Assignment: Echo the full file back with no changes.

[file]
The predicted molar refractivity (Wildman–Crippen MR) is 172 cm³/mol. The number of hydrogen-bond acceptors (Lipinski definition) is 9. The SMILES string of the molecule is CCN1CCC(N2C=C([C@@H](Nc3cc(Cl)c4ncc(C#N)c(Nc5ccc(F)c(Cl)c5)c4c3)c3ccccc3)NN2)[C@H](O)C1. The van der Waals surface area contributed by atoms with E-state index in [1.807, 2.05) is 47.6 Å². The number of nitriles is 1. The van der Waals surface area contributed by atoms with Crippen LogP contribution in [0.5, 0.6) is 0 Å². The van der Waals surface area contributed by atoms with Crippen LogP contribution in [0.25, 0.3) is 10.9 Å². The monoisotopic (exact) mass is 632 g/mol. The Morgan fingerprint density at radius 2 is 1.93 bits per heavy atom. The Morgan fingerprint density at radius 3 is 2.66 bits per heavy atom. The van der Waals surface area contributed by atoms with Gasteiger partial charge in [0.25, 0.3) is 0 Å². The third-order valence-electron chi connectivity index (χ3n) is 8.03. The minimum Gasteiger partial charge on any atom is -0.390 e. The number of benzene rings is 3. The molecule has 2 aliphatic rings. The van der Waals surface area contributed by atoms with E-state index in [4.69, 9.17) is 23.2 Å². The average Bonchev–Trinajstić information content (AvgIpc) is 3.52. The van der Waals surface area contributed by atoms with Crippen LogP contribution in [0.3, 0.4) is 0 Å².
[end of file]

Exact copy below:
The predicted molar refractivity (Wildman–Crippen MR) is 172 cm³/mol. The number of hydrogen-bond acceptors (Lipinski definition) is 9. The SMILES string of the molecule is CCN1CCC(N2C=C([C@@H](Nc3cc(Cl)c4ncc(C#N)c(Nc5ccc(F)c(Cl)c5)c4c3)c3ccccc3)NN2)[C@H](O)C1. The van der Waals surface area contributed by atoms with E-state index in [1.807, 2.05) is 47.6 Å². The number of nitriles is 1. The van der Waals surface area contributed by atoms with Crippen LogP contribution in [0.5, 0.6) is 0 Å². The van der Waals surface area contributed by atoms with Crippen LogP contribution in [0.25, 0.3) is 10.9 Å². The monoisotopic (exact) mass is 632 g/mol. The Morgan fingerprint density at radius 2 is 1.93 bits per heavy atom. The Morgan fingerprint density at radius 3 is 2.66 bits per heavy atom. The van der Waals surface area contributed by atoms with Gasteiger partial charge in [0.25, 0.3) is 0 Å². The third-order valence-electron chi connectivity index (χ3n) is 8.03. The minimum Gasteiger partial charge on any atom is -0.390 e. The number of benzene rings is 3. The molecule has 2 aliphatic rings. The van der Waals surface area contributed by atoms with E-state index in [4.69, 9.17) is 23.2 Å². The average Bonchev–Trinajstić information content (AvgIpc) is 3.52. The van der Waals surface area contributed by atoms with Crippen LogP contribution in [0.3, 0.4) is 0 Å².